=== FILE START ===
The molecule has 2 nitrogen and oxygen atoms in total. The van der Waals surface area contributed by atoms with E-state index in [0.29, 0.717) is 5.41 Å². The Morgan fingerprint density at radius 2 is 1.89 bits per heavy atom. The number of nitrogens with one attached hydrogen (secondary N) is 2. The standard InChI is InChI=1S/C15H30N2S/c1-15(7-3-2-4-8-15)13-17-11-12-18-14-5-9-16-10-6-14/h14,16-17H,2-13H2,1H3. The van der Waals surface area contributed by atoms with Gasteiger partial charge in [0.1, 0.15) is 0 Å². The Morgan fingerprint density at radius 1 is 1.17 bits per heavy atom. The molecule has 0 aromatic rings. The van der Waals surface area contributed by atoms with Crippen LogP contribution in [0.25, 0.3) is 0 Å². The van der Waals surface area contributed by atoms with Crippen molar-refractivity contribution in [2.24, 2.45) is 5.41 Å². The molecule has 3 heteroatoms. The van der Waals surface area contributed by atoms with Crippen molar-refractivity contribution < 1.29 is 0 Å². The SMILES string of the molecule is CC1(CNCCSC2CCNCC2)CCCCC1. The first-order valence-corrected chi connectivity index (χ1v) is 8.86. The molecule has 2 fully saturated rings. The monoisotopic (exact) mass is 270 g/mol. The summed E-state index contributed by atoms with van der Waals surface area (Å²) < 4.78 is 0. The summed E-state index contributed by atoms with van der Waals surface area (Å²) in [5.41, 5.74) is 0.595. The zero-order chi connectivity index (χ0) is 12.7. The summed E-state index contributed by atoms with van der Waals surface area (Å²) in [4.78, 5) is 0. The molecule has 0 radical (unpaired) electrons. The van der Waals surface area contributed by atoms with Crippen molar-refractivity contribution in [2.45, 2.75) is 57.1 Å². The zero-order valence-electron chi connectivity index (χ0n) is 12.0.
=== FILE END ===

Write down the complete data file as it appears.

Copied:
The molecule has 2 nitrogen and oxygen atoms in total. The van der Waals surface area contributed by atoms with E-state index in [0.29, 0.717) is 5.41 Å². The Morgan fingerprint density at radius 2 is 1.89 bits per heavy atom. The number of nitrogens with one attached hydrogen (secondary N) is 2. The standard InChI is InChI=1S/C15H30N2S/c1-15(7-3-2-4-8-15)13-17-11-12-18-14-5-9-16-10-6-14/h14,16-17H,2-13H2,1H3. The van der Waals surface area contributed by atoms with Gasteiger partial charge in [0.1, 0.15) is 0 Å². The Morgan fingerprint density at radius 1 is 1.17 bits per heavy atom. The molecule has 0 aromatic rings. The van der Waals surface area contributed by atoms with Crippen LogP contribution in [0.25, 0.3) is 0 Å². The van der Waals surface area contributed by atoms with Crippen molar-refractivity contribution in [2.24, 2.45) is 5.41 Å². The molecule has 3 heteroatoms. The van der Waals surface area contributed by atoms with Crippen molar-refractivity contribution < 1.29 is 0 Å². The SMILES string of the molecule is CC1(CNCCSC2CCNCC2)CCCCC1. The first-order valence-corrected chi connectivity index (χ1v) is 8.86. The molecule has 2 fully saturated rings. The monoisotopic (exact) mass is 270 g/mol. The summed E-state index contributed by atoms with van der Waals surface area (Å²) < 4.78 is 0. The summed E-state index contributed by atoms with van der Waals surface area (Å²) in [5.41, 5.74) is 0.595. The zero-order chi connectivity index (χ0) is 12.7. The summed E-state index contributed by atoms with van der Waals surface area (Å²) in [4.78, 5) is 0. The molecule has 0 radical (unpaired) electrons. The van der Waals surface area contributed by atoms with Crippen molar-refractivity contribution in [2.45, 2.75) is 57.1 Å². The zero-order valence-electron chi connectivity index (χ0n) is 12.0.